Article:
War of the Rebellion: Serial 100 Page 0463 Chapter LIX. CORRESPONDENCE, ETC. --UNION.

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After careful consideration of all the questions involved, I am fully convinced as to the best policy to be adopted in this State, which I will submit in outline. A military governor to be appointed who shall have command of all the troops in the State, or the department commander be authorized to assume, by virtue of his command, the functions of military governor, which naturally devolve upon him. The military governor to declare the constitution and laws of the State in force immediately preceding the pretended act of secession, so far as the same are not inconsistent with the constitution and laws of the United States and the war proclamations of the President, to be still in force. To make provisional appointments of justices of the peace, sheriffs, and such other inferior officers as the States laws empower the governor to appoint, to serve until the organization of a civil government. To order an enrollment of all electors who may take the President's amnesty oath.

As soon as this enrollment shall be completed, to call an election for delegates to a State convention. The qualifications of voters and candidates to be those prescribed by the State laws, and that they shall take the amnesty oath. All acts of the convention to be submitted to the people for their ratification or rejection at the same time with the election of governor and members of the legislature, which would be ordered by the convention. I would confidently expect a convention so chosen to repudiate the doctrine of secession, abolish slavery, and fully restore the State to its practical constitutional relations to the Government of the United States. The people are now ripe for such action. They only ask to know what the Government desires them to do, and how they are to do it. If, however, they should fail to do this, I would regard them as having violated their oaths, would dissolve the convention, and hold the State under military government until the people should come to their sense. I would have government or a military government, the latter being a necessary substitute in the absence of the former. I am willing to discharge, to the best of my ability, any duty which may properly devolve upon me. Yet if a policy so opposed to my views as that proposed by Mr. Chase is to be adopted I respectfully suggest that I am not the proper person to carry it out. If, however, after knowing my views fully, it be desired that I execute the President's wishes, would it not be well for me to have a personal interview with him, in order that I may fully understand his plan and the principles upon which it is founded.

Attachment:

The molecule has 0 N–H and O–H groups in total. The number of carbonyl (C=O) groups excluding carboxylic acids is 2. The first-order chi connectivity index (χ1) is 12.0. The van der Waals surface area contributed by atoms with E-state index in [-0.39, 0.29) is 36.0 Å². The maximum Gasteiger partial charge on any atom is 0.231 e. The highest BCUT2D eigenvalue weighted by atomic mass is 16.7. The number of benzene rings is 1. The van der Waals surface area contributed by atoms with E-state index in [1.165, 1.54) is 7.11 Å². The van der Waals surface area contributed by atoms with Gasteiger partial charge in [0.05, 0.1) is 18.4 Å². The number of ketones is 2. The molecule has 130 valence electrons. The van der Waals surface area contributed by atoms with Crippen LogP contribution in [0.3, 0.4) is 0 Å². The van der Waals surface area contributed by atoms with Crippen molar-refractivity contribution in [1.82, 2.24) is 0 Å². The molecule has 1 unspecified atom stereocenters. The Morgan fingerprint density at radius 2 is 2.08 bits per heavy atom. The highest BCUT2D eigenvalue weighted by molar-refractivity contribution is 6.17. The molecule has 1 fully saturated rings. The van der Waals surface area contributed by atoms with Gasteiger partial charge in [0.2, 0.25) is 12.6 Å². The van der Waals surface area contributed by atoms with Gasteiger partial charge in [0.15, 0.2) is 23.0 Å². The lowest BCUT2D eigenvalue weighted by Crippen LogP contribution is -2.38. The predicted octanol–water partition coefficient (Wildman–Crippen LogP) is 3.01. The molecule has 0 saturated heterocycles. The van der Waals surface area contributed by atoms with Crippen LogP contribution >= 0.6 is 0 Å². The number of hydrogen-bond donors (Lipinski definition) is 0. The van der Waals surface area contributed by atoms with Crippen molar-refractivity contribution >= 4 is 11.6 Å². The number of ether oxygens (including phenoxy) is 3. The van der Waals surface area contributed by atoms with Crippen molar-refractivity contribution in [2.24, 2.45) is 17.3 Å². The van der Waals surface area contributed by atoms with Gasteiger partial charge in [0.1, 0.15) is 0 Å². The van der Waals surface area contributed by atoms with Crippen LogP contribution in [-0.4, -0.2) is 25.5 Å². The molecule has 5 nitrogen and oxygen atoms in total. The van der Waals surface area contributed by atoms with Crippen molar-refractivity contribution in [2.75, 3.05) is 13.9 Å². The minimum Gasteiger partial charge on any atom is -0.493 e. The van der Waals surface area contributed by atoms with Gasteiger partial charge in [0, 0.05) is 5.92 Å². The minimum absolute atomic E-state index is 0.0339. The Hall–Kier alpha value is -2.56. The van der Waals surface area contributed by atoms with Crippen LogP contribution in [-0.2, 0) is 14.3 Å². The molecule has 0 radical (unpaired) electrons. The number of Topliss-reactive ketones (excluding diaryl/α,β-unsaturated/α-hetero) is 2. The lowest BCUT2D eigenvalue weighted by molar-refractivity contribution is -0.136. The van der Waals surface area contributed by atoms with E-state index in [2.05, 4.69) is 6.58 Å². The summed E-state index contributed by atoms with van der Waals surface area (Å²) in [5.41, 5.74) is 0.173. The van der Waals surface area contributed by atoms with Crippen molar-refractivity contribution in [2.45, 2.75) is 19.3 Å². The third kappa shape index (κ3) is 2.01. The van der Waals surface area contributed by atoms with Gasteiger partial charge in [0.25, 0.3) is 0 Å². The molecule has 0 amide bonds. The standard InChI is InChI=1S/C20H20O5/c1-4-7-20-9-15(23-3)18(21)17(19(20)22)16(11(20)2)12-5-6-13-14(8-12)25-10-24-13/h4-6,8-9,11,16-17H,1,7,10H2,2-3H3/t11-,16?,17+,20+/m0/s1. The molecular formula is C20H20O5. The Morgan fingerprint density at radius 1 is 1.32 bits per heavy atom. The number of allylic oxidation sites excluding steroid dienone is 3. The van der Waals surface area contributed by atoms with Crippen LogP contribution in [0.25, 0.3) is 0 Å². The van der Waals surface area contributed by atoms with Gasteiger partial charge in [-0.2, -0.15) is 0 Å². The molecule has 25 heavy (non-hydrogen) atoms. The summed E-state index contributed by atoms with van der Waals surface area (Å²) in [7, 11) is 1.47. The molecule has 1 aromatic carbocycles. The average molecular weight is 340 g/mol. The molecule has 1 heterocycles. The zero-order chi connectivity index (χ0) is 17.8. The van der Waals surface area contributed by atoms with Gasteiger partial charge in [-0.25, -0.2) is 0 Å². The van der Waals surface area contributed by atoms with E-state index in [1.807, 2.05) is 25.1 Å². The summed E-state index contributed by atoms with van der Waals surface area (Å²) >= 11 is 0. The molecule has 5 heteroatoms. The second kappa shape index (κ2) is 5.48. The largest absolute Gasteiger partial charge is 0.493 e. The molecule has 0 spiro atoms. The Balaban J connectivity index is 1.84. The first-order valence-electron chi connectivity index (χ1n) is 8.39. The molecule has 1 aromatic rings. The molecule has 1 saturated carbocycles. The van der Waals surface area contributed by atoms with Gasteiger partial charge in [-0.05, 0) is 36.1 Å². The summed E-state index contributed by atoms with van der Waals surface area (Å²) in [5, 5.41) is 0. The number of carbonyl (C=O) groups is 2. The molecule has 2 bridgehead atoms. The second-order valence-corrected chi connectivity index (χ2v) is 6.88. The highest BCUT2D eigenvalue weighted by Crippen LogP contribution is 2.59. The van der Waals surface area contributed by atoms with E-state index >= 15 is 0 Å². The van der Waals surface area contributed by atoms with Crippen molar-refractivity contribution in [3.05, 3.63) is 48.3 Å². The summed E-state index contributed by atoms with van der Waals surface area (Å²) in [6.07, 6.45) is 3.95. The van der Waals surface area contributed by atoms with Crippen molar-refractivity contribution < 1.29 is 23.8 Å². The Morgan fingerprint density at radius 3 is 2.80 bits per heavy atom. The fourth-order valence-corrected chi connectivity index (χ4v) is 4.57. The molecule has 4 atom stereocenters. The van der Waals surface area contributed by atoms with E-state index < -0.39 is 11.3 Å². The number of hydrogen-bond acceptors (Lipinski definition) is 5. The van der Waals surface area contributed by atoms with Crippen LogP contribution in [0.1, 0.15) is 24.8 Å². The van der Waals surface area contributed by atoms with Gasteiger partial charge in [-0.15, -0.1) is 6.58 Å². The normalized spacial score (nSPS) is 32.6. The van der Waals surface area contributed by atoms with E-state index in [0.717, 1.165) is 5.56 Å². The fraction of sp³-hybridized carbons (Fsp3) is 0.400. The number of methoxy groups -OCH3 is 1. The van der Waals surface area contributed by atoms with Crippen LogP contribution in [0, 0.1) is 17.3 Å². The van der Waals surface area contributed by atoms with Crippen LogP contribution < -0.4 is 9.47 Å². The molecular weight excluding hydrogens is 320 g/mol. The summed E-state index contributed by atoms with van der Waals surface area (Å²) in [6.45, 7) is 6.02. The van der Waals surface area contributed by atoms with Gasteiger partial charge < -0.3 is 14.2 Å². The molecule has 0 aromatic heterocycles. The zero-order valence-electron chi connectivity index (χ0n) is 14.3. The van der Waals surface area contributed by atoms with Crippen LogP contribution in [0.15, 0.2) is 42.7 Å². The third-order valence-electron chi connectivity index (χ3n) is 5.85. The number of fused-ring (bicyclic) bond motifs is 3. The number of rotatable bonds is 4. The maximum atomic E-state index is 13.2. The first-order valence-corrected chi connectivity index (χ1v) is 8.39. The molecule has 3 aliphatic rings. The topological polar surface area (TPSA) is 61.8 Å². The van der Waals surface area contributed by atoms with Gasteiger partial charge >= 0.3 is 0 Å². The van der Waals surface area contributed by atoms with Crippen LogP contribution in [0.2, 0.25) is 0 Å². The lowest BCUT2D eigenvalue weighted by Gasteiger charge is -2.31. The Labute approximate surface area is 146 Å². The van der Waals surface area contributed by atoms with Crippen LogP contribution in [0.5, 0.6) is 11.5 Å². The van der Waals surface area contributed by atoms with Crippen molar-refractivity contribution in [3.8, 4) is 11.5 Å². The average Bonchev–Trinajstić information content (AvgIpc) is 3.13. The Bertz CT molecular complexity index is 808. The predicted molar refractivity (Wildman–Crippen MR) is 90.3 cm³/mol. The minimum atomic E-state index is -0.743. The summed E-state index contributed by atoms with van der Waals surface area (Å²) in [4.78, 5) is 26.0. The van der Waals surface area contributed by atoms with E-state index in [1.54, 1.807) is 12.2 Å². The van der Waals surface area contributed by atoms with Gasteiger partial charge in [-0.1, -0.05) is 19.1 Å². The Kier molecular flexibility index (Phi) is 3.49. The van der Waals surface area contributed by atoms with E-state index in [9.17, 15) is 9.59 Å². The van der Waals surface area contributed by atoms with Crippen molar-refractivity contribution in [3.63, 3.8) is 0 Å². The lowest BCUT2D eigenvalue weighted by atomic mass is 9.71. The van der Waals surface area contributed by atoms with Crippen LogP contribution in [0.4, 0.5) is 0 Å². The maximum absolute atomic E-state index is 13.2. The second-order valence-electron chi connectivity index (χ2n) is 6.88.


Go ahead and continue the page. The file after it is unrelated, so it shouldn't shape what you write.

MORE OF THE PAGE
I have the honor to be, very respectfully, your obedient servant,

J. M. SCHOFIELD,

Major-General.

WILMINGTON, May 10, 1865.

Lieutenant-Colonel CAMPBELL:

I have not for more than two weeks received a single general order or letter of instructions issued by the War Department or General Sherman or General Schofield. I respectfully suggest that all official documents for this district be sent direct to Goldsborough headquarters otherwise than by mail or quartermasters. Then the officers in charge of my train guards will call for them. Am I authorized to loan captured horses within my district? What are the boundaries of this district? Chief Justice Chase left for Charleston last evening.

J. R. HAWLEY.